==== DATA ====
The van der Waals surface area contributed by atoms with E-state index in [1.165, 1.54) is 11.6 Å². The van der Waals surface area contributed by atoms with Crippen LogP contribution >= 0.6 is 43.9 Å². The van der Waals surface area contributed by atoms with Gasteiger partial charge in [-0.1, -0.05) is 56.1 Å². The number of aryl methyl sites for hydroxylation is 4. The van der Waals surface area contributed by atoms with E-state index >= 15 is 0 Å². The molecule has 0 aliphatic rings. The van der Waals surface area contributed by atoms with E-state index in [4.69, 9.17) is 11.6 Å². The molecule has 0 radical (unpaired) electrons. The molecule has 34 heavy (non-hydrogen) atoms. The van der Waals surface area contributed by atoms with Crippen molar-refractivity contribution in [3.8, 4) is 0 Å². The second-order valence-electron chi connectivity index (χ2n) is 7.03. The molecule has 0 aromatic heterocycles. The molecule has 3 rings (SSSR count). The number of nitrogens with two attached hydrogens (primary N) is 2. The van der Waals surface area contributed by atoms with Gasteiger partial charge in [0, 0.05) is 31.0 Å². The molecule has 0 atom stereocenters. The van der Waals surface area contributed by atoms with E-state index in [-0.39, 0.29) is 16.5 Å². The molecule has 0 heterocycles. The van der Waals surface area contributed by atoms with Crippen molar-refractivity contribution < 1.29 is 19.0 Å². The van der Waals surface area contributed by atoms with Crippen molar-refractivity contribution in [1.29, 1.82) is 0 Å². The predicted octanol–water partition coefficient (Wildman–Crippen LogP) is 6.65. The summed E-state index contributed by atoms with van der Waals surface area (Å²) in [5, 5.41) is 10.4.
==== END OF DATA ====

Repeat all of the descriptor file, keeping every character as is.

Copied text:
The van der Waals surface area contributed by atoms with E-state index in [1.165, 1.54) is 11.6 Å². The van der Waals surface area contributed by atoms with Crippen LogP contribution >= 0.6 is 43.9 Å². The van der Waals surface area contributed by atoms with Gasteiger partial charge in [-0.1, -0.05) is 56.1 Å². The number of aryl methyl sites for hydroxylation is 4. The van der Waals surface area contributed by atoms with E-state index >= 15 is 0 Å². The molecule has 0 aliphatic rings. The van der Waals surface area contributed by atoms with E-state index in [4.69, 9.17) is 11.6 Å². The molecule has 0 radical (unpaired) electrons. The molecule has 34 heavy (non-hydrogen) atoms. The van der Waals surface area contributed by atoms with Crippen molar-refractivity contribution in [3.8, 4) is 0 Å². The second-order valence-electron chi connectivity index (χ2n) is 7.03. The molecule has 0 aromatic heterocycles. The molecule has 3 rings (SSSR count). The number of nitrogens with two attached hydrogens (primary N) is 2. The van der Waals surface area contributed by atoms with Gasteiger partial charge in [0, 0.05) is 31.0 Å². The molecule has 0 atom stereocenters. The van der Waals surface area contributed by atoms with E-state index in [-0.39, 0.29) is 16.5 Å². The molecule has 0 heterocycles. The van der Waals surface area contributed by atoms with Crippen molar-refractivity contribution < 1.29 is 19.0 Å². The van der Waals surface area contributed by atoms with Crippen molar-refractivity contribution in [1.29, 1.82) is 0 Å². The predicted octanol–water partition coefficient (Wildman–Crippen LogP) is 6.65. The summed E-state index contributed by atoms with van der Waals surface area (Å²) in [5, 5.41) is 10.4.